Author-obsessed readers are familiar with this business. It’s what happens when you read a single book by a writer and then compulsively read the back list. However, if you’re the type of reader who reads one good book and then moves on to the next good book by the next author, you might have missed some of these “also classics”.

Here are four of my favourite lesser-known works by famous female authors who are best known for other books. I prefer these to those other renowned ones. And once you’ve read them (all available free in the public domain), you’ll have to agree with me.

If you loved Anne Of Green Gables…

…by LM Montgomery, you’ll positively adore Emily Of New Moon. This, plus Emily Climbs and Emily’s Quest make up the trilogy I like to call the “darker Anne.”

Anne was all sweetness and light, full of whimsy and loved fiercely by all who met her once she overcame her orphan background. Even the fact that she was an orphan didn’t add so much to her tragedy because her parents died when she was a baby and she hasn’t much recollection of them.

By contrast, the Emily story begins with a description of her relationship with her beloved father, who is dying. She’s taken in by dour spinster aunts upon his death, and again, unlike Anne, has to fight hard to be loved thereafter. Emily wants to be a writer – perhaps why I’m so drawn to her – and works very hard at making her dream happen, but in this, it seems the mission of every person who knows her to knock her down.

There’s also the very creepy attentions of an older man who “marks her out for his own” when she’s twelve. None of this ever happened to Anne, and Emily is the most interesting of all Montgomery’s heroines as a result.

If you cried over Little Women…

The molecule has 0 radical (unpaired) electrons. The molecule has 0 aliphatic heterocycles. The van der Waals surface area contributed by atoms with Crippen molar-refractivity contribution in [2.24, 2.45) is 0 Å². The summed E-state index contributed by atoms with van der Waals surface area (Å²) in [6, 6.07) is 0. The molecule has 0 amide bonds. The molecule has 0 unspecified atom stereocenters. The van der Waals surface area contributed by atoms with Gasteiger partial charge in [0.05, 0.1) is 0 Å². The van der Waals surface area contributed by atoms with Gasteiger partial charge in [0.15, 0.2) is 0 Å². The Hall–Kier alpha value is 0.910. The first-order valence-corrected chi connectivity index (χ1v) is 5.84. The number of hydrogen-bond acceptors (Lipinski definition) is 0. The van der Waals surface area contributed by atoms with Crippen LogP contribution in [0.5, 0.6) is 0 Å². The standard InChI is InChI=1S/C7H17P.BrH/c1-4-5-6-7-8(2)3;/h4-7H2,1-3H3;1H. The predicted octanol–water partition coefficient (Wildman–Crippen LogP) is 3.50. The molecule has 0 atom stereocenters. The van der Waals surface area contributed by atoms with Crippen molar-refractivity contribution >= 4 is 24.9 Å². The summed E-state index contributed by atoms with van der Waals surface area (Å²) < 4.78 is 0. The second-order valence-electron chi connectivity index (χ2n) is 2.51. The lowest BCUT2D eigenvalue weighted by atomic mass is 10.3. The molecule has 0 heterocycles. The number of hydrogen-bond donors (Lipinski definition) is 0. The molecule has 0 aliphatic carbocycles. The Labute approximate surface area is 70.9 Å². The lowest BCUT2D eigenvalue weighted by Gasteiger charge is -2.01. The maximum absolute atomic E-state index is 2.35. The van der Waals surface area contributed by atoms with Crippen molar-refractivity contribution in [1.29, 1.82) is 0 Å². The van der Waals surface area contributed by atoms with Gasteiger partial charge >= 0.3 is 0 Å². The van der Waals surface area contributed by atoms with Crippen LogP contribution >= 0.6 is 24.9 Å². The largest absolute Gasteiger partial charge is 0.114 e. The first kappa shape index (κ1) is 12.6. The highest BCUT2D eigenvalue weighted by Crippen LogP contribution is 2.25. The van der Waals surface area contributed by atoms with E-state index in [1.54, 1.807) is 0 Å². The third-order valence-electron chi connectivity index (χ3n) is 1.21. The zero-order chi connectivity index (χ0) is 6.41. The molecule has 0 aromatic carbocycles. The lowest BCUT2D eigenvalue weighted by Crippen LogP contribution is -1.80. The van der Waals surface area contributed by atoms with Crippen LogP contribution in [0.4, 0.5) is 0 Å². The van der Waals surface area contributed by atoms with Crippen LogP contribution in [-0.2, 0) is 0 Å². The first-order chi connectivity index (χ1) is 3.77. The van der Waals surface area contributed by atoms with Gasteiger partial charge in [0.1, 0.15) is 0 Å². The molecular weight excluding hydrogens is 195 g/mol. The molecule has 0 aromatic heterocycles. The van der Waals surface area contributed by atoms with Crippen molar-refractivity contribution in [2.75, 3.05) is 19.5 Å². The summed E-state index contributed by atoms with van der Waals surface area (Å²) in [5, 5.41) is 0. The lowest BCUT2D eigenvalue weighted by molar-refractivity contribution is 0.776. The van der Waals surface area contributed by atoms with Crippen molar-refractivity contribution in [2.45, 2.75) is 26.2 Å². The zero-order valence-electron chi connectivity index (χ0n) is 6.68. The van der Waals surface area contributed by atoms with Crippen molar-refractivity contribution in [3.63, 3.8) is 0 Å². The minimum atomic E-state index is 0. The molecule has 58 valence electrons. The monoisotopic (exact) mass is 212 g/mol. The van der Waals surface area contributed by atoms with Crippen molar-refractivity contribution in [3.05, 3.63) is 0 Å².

…by Louisa May Alcott, let Jack And Jill fill you with goodwill for a good old-fashioned teen romance: god, I love Alcott, but at her best, she can get a bit preachy. Jack And Jill is not any less preachy, but it’s the kind you can get behind.

In her later years, Alcott was an abolitionist and a feminist, and it is those views she puts in young Jill’s mouth. Jill is a hoyden, brought to bed rest by a bad fall, and much like Katy in What Katy Did, has to content herself by being useful from her bed. Luckily for her, she has as a friend, the rich and handsome Jack, who positively adores her. In all this is also the lives of the other young people who live in the small town in which this story is set, and unlike Alcott’s other works, it deals solidly with friendships as opposed to families, perhaps why it appealed so much to me.

If you wanted more banter from Pride And Prejudice…

…by Jane Austen then look no further than Northanger Abbey. Perhaps it’s a bit cheeky of me to put an Austen book in here considering her works are read and adored more than any other classic female author that I can think of. However, I think in discussing Austen, we often pass over her most playful book.

Northanger Abbey has the distinction of being both the first book Austen ever wrote and the last book to be published (after her death.) Why do I love it? Well, because the lead character Catherine, is a girl after my own heart. Heavily influenced by Gothic novels, she sees plots and murder everywhere she turns, not least in the manor house called Northanger Abbey to which she is invited.

Catherine is the girl in the rom com who thinks of herself with a dramatic voice over, music playing each time she enters a room, and she may not be as charming as Elizabeth Bennet, but she’s certainly extremely amusing in her own right. It is Austen’s parody of a Gothic novel, with Austen’s own views on the novel itself, and as a result, it’s the kind of book that will appeal to bookish young women as we all were once.

If Daddy Long Legs left you hungry…

…you’ll find solace in by Jean Webster’s other book Dear Enemy. It’s an epistolatory novel, much like Daddy Long Legs but starring Sallie McBride – who unlike Judy Abbott, is quite adult and quite capable of managing without the help of a mysterious (but sexy) benefactor. Sallie, a flippant socialite is inveigled upon to run an orphanage. This she does with much complaining – and much reform – and I love the general women can do anything vibe of the whole book.

Also, it’s hilarious. Also, also, there’s a deeper love story to this than the more collegial Daddy Long Legs can offer.

Meenakshi Reddy Madhavan is the author of five books, most recently a collection of short stories titled Before, And Then After and a novel titled Split.